23 May 2013

Chekhov, Our Contemporary

Sonya: "....it's incredibly interesting.  He (Astrov) plants new trees every year; he's already gotten a bronze medal and a certificate.   And he's a leader in the campaign to preserve the old-growth forests.  He says that trees are earth's most precious ornament, they teach us to recognize beauty!  Forests help to temper a severe climate, and in regions with temperate climates, people spend less energy trying to combat nature, so the people themselves are kinder and gentler.  And they're better looking, and taller, and more at ease with their emotions; even their speech and their motions have a natural grace.  Wherever there are trees, the arts and sciences flourish, and a positive attitude to life, and they treat women with respect - "

Vanya: "Bravo, bravo! That's a very lovely speech, dear, but it doesn't convince me.  So...(to Astrov) please don't hate me if I keep on cutting wood for the stove and timber to build a new barn."

Astrov: "You can burn turf in your stove and use bricks for your barn.  Look, I'm not against cutting wood, but why destroy the forests?"

Vanya: "Why not? To listen to you you'd think the only thing forests were good for is shade for picnics."

Astrov:  "I never said that.  But all our great woodlands are being leveled, millions of trees already gone, bird and animal habitats destroyed, rivers dammed up and polluted - and all for what?  Because we're too lazy to look for other sources of energy..."
          - excerpted from Act I of Uncle Vanya, translated from the Russian by Paul Schmidt in The Plays Of Anton Chekhov, New York, Harper Collins: 1997 (1897).

Vanya is Sonya's uncle, which points to the importance of her character to her creator, in a play that points to her by indirection.   Idealistic, dedicated, struggling to reconcile the narrow confines of the estate where she lives with her large spirit, Sonya speaks for Chekhov's aspirations,  as Astrov, a doctor  (like his creator) whose experience speaks to their inadequacy.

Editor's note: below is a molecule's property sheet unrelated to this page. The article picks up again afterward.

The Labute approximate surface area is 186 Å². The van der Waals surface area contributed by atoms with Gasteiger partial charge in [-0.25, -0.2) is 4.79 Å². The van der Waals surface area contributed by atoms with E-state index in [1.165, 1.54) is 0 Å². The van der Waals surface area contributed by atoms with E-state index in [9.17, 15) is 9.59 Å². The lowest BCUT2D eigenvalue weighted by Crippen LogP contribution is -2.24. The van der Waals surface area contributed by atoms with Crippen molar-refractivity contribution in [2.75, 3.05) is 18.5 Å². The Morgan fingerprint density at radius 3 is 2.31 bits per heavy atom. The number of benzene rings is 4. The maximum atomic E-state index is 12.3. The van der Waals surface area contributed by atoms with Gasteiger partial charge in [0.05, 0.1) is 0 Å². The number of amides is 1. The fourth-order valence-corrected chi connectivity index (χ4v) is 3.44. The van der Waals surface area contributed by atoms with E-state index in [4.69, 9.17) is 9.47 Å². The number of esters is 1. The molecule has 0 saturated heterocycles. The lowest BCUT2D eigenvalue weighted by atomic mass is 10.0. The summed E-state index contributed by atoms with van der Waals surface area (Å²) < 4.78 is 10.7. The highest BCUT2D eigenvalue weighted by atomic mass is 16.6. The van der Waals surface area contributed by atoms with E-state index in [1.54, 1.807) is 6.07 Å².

In the background there was Russian  agriculture, using the most primitive means to the least productive ends in Europe during the late 19th century. Two thirds of the population worked the land that was owned by the wealthy few.  Living outside the cities, the landed gentry of Chekhov's play felt themselves marooned in a sea of dependents with whom they shared the land but little else.  The need for croplands and pastures was contributing to the destruction of forests, leaving ugly scars on what had appeared primeval.  With blinders on, we may think concern about the stewardship of nature is our  own enlightened invention.  Against that presumption of superiority, Chekhov created characters haunted at once by a sense of the insignificance of their actions and the calamitous consequences.  Chekhov, the poet of that which remains unresolved, is our contemporary.

Paul Schmidt (1934-1999) was the great Chekhov translator of his time, balancing the melancholy with humor,  giving a more fully rounded view of what it means to be a Chekhovian character.
His last published work was an anthology The Stray Dog Cabaret: A Book of Russian Poems  (New York Review Books:2007), discussed  here dated 29 September 2011 (Scream When You Leave).

1. Grigoriy Myasoyedov- Forest Creek. Spring, 1890, courtesy of Wikipedia.
2. Ivan Shishkin  - Near the Dacha, 1894, Tatarstan State Museum of Fine Art, Kazan.
     Shishkin (1832-1898) was a Russian painter who studied in St. Petersburg and also abroad in Switzerland and Germany.  He belonged to a group called The Itinerants and was a painter, in oils and watercolors, of the forests of his native country.
3. Ivan Shishkin - Lumbering, 1867, Tretyakov Gallery, Moscow.


Gerrie said...

frightning, such a foresight !

Jane said...

Gerrie, I was so struck by this that I wondered how I had missed it before when we studied "Uncle Vanya" in college. Prescient is a good term, I think.